• 150,000+ documents available
  • Just £6.99 a month

Not the one? Search for your essay title...
  • Join over 1.2 million students every month
  • Accelerate your learning by 29%
  • Unlimited access from just £6.99 per month

See related essaysSee related essays

Related AS and A Level Modern European History, 1789-1945 essays

  1. Hitler and the Nazi Regime - revision sheet.

    It may seem like all were supportive of Nazis, but this was not true! --------------------------------------------------------------------------------------- The Church Hitler preferred cooperation to conflict with the church by upholding traditional values. The Protestant and Patholic churches prepared to cooperate with him. In 1933 Protestants agreed to unite to form a 'Reich Church' electing a Nazi as their 'Reich Bishop'.

  2. Was Hitler a weak dictator?

    They state that Stalin worked much more than Hitler, as Hitler enjoyed his position as leader by taken cruises or waking up late in the morning, he even could cancel meetings. This could be viewed as a live trauma as Stalin's origins were more of a higher-middle class, compared to Hitler's which were poor and much suffered.

  1. Why did Hindenburg appoint Hitler as Chancellor in 1933?

    They held local meetings where a trained (they took care and time to train all their speakers) speaker would explain the Nazis ideology's and schemes 'the training of speakers is accomplished by correspondence course in the form of monthly instruction packages'.

  2. How far had Hitler achieved his Third Reich?

    This largely benefited the big businesses, whereas the Mittelstand (smaller businesses) were given some token measures. The government set overall targets that private industry had to meet, yet only a few were realistically achievable. Germany raised their own production of key commodities and developed substitute products.

  1. Using your own knowledge, consider how far culture in the Third Reich was transformed ...

    They hoped that it would make people accept the concept of the Volksgemeinschaft, that everyone was working together, no individuality, for the good of the state. On the other hand, the Nazi's built houses for the people of the country, which were very different to the large, grand buildings in the public eye.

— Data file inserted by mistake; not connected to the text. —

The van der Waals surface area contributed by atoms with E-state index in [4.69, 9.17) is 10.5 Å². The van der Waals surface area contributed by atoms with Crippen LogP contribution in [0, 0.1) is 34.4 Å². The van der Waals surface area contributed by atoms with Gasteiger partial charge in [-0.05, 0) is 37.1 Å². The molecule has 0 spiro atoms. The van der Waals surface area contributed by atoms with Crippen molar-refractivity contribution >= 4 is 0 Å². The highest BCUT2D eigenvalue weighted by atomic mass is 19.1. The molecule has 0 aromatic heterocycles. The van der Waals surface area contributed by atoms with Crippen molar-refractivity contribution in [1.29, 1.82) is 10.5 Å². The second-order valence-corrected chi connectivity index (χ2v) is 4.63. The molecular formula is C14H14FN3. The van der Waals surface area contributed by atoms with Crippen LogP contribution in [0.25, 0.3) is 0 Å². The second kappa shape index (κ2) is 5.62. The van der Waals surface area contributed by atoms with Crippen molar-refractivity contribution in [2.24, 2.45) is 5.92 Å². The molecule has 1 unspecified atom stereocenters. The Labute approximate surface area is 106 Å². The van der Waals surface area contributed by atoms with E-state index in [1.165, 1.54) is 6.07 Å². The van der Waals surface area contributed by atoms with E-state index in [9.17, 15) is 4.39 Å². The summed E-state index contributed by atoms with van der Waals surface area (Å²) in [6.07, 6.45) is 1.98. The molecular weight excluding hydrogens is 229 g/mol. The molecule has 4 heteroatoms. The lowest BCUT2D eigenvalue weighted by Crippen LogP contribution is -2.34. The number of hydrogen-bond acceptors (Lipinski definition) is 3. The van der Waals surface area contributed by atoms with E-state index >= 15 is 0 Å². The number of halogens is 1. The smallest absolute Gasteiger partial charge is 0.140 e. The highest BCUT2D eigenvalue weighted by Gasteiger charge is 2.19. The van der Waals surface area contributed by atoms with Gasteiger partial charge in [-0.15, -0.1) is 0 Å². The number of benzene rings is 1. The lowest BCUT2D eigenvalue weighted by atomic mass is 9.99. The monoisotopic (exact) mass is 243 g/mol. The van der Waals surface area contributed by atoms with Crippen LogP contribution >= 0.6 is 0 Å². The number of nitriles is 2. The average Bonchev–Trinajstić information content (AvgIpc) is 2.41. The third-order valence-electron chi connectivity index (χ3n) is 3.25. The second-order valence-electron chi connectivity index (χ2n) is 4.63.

2. Goebbels was more influential than Himmler. Discuss

    The relationship between the two displays the persuasive charm of Hitler and simultaneously explains the manner in which Goebbels chose to portray the Fuhrer. During the economic depression in the 1920's and 1930's in Germany, gave Hitler and Goebbels the opportunity to exploit the disenfranchised.

  1. "Mussolini was an all powerful dictator" - How accurate is this statement?

    Furthermore to ensure that the politicians voted for fascism the parliament gallery in the hall where all the politicians went to vote was filled with armed fascist thugs who took ballot papers from prominent opposition parties and set the clear and real message that your career would end if you did not vote for the new law.

  2. To what extent was Germany a totalitarian state during the Third Reich.

    This system led to a limitation to the party's control. The individual power blocks did not cooperate or communicate with each other, and although the SS and the Gestapo were effective units of repression, they were not as dominant in Germany as is often thought.

  • Over 160,000 pieces
    of student written work
  • Annotated by
    experienced teachers
  • Ideas and feedback to
    improve your own work